Granada was a fun place to chill for a few days. It has a laid back atmosphere, albeit is a bit on the touristy side. A bonus of this is great food and plenty of nice accommodations.
I highly recommend kayaking along the Isletas (little islands), which is a 10 minute drive from the city. You can also get a boat tour, but these boats are rather jam-packed. While kayaking you can take your time and enjoy the surroundings. There are 365 mini-islands, one for each day of the year! Check out the many birds, monkeys, and maybe even bull sharks! I’m told that Lake Nicaragua is the only fresh water lake to have sharks.
In the evening I headed out to Masaya National Park, where you can see flowing lava. It’s quite the sight at nighttime, as the lava is glowing bright red/orange with multiple flows converging! Very cool… or perhaps not! Even though you only get 5-10 minutes at the top due to volcanic fumes, it’s so worth it!
Granada is a very nice place to wander around, as it has beautiful colonial architecture, churches, and plazas. Just kick back, buy an ice cream, and chill under a palm tree!
From Granada I head south along Lake Nicaragua, to a double volcanic island in the middle of the lake – Isla Ometepe!
I didn’t originally plan to visit the Corn Islands, but I’m so glad I did! Little Corn Island is a tropical paradise, has stellar scuba diving, and it’s possible to walk around the island in a couple of hours. Aside from horseback and biking, walking is your only choice as there are no roads/vehicles on the island!
To get here you can fly into Big Corn Island from Managua, and then catch a panga boat (see photos below) to Little Corn Island. There are stretches of undeveloped beach where you can relax, soak up the rays, and go snorkeling. While I was here I did 3 dives a day with Dolphin Dive, and enjoyed the great diversity of marine life, caves, tunnels, and gorgeous coral.
My lifestyle here was possibly the most chill of the entire trip. I would head out to the diveshop around 8:30am for my first dive, relax for 40 minutes, and do my second dive finishing around 12:30pm. I’d have lunch, snooze on the lounge chair, and go diving again at 2:30pm. Then I’d go to my hotel, get cleaned up, and meet up with some folks for dinner/drinks. Next day hit repeat, and somehow a week and a half disappeared!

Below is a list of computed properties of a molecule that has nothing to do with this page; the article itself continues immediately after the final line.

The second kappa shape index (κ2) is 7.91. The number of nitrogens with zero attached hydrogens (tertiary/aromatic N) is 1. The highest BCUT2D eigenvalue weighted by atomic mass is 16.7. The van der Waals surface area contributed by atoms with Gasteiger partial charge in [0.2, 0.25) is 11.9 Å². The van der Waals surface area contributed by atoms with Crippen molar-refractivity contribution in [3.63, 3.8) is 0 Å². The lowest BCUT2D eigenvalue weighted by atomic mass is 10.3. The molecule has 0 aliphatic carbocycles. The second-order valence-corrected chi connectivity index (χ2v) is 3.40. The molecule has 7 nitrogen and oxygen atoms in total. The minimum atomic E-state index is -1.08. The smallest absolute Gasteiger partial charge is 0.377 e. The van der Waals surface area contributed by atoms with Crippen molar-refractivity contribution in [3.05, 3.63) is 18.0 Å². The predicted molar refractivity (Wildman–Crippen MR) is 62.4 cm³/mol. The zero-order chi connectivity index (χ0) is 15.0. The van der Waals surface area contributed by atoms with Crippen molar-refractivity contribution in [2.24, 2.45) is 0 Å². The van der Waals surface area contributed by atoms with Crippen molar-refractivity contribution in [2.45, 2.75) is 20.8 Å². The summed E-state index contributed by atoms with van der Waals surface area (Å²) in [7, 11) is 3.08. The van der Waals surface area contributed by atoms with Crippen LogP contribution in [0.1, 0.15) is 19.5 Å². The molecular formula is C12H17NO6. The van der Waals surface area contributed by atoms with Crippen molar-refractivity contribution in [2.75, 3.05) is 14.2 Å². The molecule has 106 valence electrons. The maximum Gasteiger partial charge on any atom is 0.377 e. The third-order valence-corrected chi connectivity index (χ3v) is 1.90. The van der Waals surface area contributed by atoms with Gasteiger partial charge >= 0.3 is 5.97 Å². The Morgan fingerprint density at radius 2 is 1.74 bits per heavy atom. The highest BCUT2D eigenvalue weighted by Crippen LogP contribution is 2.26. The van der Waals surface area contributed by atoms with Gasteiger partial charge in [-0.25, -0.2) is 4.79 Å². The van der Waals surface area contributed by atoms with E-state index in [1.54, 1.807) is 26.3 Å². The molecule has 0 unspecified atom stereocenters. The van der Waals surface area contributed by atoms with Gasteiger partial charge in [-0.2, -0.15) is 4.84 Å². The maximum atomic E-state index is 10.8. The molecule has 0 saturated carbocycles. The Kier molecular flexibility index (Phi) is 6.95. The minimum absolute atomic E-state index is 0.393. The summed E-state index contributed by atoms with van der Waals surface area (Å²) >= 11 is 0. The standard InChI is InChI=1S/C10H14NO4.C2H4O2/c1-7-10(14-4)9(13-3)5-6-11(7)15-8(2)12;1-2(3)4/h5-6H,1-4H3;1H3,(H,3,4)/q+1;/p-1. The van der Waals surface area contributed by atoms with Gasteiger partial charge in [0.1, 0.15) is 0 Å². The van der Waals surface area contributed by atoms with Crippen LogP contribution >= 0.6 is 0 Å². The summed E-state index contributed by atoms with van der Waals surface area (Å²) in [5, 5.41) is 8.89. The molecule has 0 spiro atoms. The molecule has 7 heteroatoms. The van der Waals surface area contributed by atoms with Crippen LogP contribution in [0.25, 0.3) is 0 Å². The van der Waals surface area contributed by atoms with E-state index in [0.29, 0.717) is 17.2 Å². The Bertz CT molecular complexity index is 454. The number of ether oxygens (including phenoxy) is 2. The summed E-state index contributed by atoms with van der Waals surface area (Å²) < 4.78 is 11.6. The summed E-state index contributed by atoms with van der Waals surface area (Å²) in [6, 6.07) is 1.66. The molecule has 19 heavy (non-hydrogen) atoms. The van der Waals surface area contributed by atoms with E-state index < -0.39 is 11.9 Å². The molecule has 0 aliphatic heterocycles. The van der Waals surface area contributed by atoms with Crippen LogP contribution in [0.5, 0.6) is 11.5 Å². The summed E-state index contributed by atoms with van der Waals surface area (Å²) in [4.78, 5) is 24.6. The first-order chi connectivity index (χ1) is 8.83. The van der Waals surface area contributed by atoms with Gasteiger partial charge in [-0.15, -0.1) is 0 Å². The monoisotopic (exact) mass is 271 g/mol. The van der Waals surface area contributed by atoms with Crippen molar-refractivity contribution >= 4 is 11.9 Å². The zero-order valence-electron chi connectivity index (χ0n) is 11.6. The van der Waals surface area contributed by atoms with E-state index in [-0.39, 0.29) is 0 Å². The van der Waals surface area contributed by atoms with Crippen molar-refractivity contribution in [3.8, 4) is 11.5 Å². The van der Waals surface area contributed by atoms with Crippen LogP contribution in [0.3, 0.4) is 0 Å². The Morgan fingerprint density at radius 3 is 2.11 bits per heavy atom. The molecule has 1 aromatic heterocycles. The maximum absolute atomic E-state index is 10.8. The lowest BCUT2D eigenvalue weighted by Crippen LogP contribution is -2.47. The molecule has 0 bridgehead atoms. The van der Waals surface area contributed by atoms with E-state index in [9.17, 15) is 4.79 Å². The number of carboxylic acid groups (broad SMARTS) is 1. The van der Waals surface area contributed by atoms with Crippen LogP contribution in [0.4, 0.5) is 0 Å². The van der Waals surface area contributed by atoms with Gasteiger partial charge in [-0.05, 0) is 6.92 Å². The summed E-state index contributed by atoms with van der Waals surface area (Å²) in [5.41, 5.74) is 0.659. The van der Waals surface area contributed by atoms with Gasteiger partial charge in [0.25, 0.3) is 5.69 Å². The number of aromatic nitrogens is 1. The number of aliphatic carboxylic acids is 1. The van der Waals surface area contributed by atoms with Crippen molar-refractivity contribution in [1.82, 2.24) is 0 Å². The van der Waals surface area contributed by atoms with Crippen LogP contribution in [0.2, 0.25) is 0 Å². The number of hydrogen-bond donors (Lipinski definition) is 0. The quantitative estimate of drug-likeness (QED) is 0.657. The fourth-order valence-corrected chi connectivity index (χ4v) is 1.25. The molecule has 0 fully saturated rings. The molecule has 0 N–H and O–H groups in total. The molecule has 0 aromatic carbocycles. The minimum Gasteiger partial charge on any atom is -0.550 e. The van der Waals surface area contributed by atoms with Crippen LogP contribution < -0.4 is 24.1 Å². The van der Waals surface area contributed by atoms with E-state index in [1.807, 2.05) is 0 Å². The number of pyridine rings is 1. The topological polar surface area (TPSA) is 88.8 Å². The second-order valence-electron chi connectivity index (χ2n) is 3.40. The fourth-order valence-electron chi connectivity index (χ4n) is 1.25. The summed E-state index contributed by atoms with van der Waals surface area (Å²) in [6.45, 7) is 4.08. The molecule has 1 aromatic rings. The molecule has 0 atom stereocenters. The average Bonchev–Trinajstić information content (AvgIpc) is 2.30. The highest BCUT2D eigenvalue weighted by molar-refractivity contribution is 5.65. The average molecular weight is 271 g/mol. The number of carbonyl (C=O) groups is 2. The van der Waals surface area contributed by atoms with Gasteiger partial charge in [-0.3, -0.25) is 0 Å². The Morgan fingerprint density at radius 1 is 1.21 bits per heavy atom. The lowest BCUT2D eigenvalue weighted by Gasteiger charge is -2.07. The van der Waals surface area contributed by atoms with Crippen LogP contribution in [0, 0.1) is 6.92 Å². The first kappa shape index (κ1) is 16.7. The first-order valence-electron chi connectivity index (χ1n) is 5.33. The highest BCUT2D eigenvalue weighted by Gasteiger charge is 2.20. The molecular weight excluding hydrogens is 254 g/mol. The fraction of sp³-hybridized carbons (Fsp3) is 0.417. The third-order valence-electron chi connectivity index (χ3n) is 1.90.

I also spent 3 days on Big Corn for some diving and catching my flight back to Managua. Back to the mainland, and to the city of Granada!
Leon is my first stop in Nicaragua, after a 15 hour shuttle from La Ceiba, Honduras. The trip went well, and I got a good night’s rest after arriving to Leon at 2:00am.
Leon is a fascinating place. The architecture here is very interesting, especially the overpowering Cathedral. The main plaza is a great place to chill and relax. The city is very important for its role in the Nicaraguan Revolution that ousted the former dictator Somoza. The Museum of the Revolution on Leon’s main plaza has some interesting information regarding the revolution and Leon’s role in it.
In case you’re wondering about the lion statues in the photos, Leon means lion in Spanish – it’s somewhat of a city symbol.
There are some really fun activities around Leon, including – VOLCANO BOARDING! You hike to the top for about 1 hour while carrying a toboggan like board up the volcano. You get some great views at the top, and get to overcome your fears while looking over the edge of the volcano. You hop on the board, give yourself a little nudge, and cruise down the mountain! You’re provided with a jump suit and goggles to keep out some of the ash and rocks – but you’ll be filthy at the bottom no matter what! It’s so much fun, and I definitely recommend it to anyone travelling in Leon.
Another interesting side trip is Leon Viejo, or Old Leon. These are the ruins of the original city of Leon that was destroyed by earthquakes and volcanic eruptions in the early 1600’s. Historically it’s very important as this is one of the few very well-preserved ruins from the colonial era. You can visit the old cathedral, government buildings, and monasteries.
There’s also a newly built monument that shows a proud native resident with dogs biting at his feet. I inquired to the significance of this, and my guide informed me that it commemorates a native rebellion, after which the Spanish defeated. The Spaniards then set their dogs loose on the natives to kill them. Quite a brutal history, but I’m glad that it can be openly presented and taught. Perhaps Canada can learn a lesson from this about its own brutal history with its native people.
From Leon I head out to the Corn Islands on Nicaragua’s Caribbean coast. Back to the water!